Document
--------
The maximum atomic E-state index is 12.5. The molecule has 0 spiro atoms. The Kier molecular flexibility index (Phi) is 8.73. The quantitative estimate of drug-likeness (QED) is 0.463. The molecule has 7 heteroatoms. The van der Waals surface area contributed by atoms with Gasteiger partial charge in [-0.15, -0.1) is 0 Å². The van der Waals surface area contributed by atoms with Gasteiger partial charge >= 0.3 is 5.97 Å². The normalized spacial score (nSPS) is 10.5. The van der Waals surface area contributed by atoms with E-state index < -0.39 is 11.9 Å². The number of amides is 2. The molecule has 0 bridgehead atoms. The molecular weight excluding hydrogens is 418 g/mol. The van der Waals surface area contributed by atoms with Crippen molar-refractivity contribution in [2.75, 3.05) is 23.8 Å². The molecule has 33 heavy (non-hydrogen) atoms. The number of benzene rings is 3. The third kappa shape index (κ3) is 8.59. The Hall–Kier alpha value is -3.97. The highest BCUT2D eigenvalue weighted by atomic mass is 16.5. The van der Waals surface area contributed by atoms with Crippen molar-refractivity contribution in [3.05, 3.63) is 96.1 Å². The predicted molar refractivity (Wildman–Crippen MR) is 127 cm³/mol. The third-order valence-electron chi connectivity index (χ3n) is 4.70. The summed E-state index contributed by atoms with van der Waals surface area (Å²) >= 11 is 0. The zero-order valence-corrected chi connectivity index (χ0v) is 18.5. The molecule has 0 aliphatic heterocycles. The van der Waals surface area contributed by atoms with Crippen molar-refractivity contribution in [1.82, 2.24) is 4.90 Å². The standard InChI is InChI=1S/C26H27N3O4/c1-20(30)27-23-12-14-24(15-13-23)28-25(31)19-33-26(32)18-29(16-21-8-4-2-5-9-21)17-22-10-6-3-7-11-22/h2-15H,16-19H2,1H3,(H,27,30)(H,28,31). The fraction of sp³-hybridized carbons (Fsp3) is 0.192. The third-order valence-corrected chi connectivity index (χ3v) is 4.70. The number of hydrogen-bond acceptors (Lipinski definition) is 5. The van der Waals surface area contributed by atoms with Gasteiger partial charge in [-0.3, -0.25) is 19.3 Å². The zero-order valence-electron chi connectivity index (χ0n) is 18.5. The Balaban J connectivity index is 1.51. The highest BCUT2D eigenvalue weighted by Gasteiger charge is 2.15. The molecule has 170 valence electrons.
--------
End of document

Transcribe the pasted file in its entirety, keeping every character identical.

The maximum atomic E-state index is 12.5. The molecule has 0 spiro atoms. The Kier molecular flexibility index (Phi) is 8.73. The quantitative estimate of drug-likeness (QED) is 0.463. The molecule has 7 heteroatoms. The van der Waals surface area contributed by atoms with Gasteiger partial charge in [-0.15, -0.1) is 0 Å². The van der Waals surface area contributed by atoms with Gasteiger partial charge >= 0.3 is 5.97 Å². The normalized spacial score (nSPS) is 10.5. The van der Waals surface area contributed by atoms with E-state index < -0.39 is 11.9 Å². The number of amides is 2. The molecule has 0 bridgehead atoms. The molecular weight excluding hydrogens is 418 g/mol. The van der Waals surface area contributed by atoms with Crippen molar-refractivity contribution in [2.75, 3.05) is 23.8 Å². The molecule has 33 heavy (non-hydrogen) atoms. The number of benzene rings is 3. The third kappa shape index (κ3) is 8.59. The Hall–Kier alpha value is -3.97. The highest BCUT2D eigenvalue weighted by atomic mass is 16.5. The van der Waals surface area contributed by atoms with Crippen molar-refractivity contribution in [3.05, 3.63) is 96.1 Å². The predicted molar refractivity (Wildman–Crippen MR) is 127 cm³/mol. The third-order valence-electron chi connectivity index (χ3n) is 4.70. The summed E-state index contributed by atoms with van der Waals surface area (Å²) >= 11 is 0. The zero-order valence-corrected chi connectivity index (χ0v) is 18.5. The molecule has 0 aliphatic heterocycles. The van der Waals surface area contributed by atoms with Crippen molar-refractivity contribution in [1.82, 2.24) is 4.90 Å². The standard InChI is InChI=1S/C26H27N3O4/c1-20(30)27-23-12-14-24(15-13-23)28-25(31)19-33-26(32)18-29(16-21-8-4-2-5-9-21)17-22-10-6-3-7-11-22/h2-15H,16-19H2,1H3,(H,27,30)(H,28,31). The fraction of sp³-hybridized carbons (Fsp3) is 0.192. The third-order valence-corrected chi connectivity index (χ3v) is 4.70. The number of hydrogen-bond acceptors (Lipinski definition) is 5. The van der Waals surface area contributed by atoms with Gasteiger partial charge in [-0.3, -0.25) is 19.3 Å². The zero-order valence-electron chi connectivity index (χ0n) is 18.5. The Balaban J connectivity index is 1.51. The highest BCUT2D eigenvalue weighted by Gasteiger charge is 2.15. The molecule has 170 valence electrons.